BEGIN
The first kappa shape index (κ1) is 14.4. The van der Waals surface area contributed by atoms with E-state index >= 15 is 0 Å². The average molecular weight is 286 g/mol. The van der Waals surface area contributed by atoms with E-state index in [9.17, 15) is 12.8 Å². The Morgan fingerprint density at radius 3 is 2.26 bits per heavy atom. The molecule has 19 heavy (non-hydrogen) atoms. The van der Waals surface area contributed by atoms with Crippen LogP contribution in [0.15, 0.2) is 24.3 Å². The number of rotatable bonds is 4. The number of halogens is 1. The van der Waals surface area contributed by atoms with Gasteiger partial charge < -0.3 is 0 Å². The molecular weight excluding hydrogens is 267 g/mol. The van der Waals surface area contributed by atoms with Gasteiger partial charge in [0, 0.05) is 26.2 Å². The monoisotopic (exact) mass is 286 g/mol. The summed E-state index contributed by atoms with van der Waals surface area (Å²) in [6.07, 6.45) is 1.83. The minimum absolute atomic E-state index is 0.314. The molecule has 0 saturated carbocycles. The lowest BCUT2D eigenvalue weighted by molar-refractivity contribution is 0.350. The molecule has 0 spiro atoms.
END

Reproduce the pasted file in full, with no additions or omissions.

The first kappa shape index (κ1) is 14.4. The van der Waals surface area contributed by atoms with E-state index >= 15 is 0 Å². The average molecular weight is 286 g/mol. The van der Waals surface area contributed by atoms with E-state index in [9.17, 15) is 12.8 Å². The Morgan fingerprint density at radius 3 is 2.26 bits per heavy atom. The molecule has 19 heavy (non-hydrogen) atoms. The van der Waals surface area contributed by atoms with Crippen LogP contribution in [0.15, 0.2) is 24.3 Å². The number of rotatable bonds is 4. The number of halogens is 1. The van der Waals surface area contributed by atoms with Gasteiger partial charge < -0.3 is 0 Å². The molecular weight excluding hydrogens is 267 g/mol. The van der Waals surface area contributed by atoms with Gasteiger partial charge in [0, 0.05) is 26.2 Å². The monoisotopic (exact) mass is 286 g/mol. The summed E-state index contributed by atoms with van der Waals surface area (Å²) in [6.07, 6.45) is 1.83. The minimum absolute atomic E-state index is 0.314. The molecule has 0 saturated carbocycles. The lowest BCUT2D eigenvalue weighted by molar-refractivity contribution is 0.350. The molecule has 0 spiro atoms.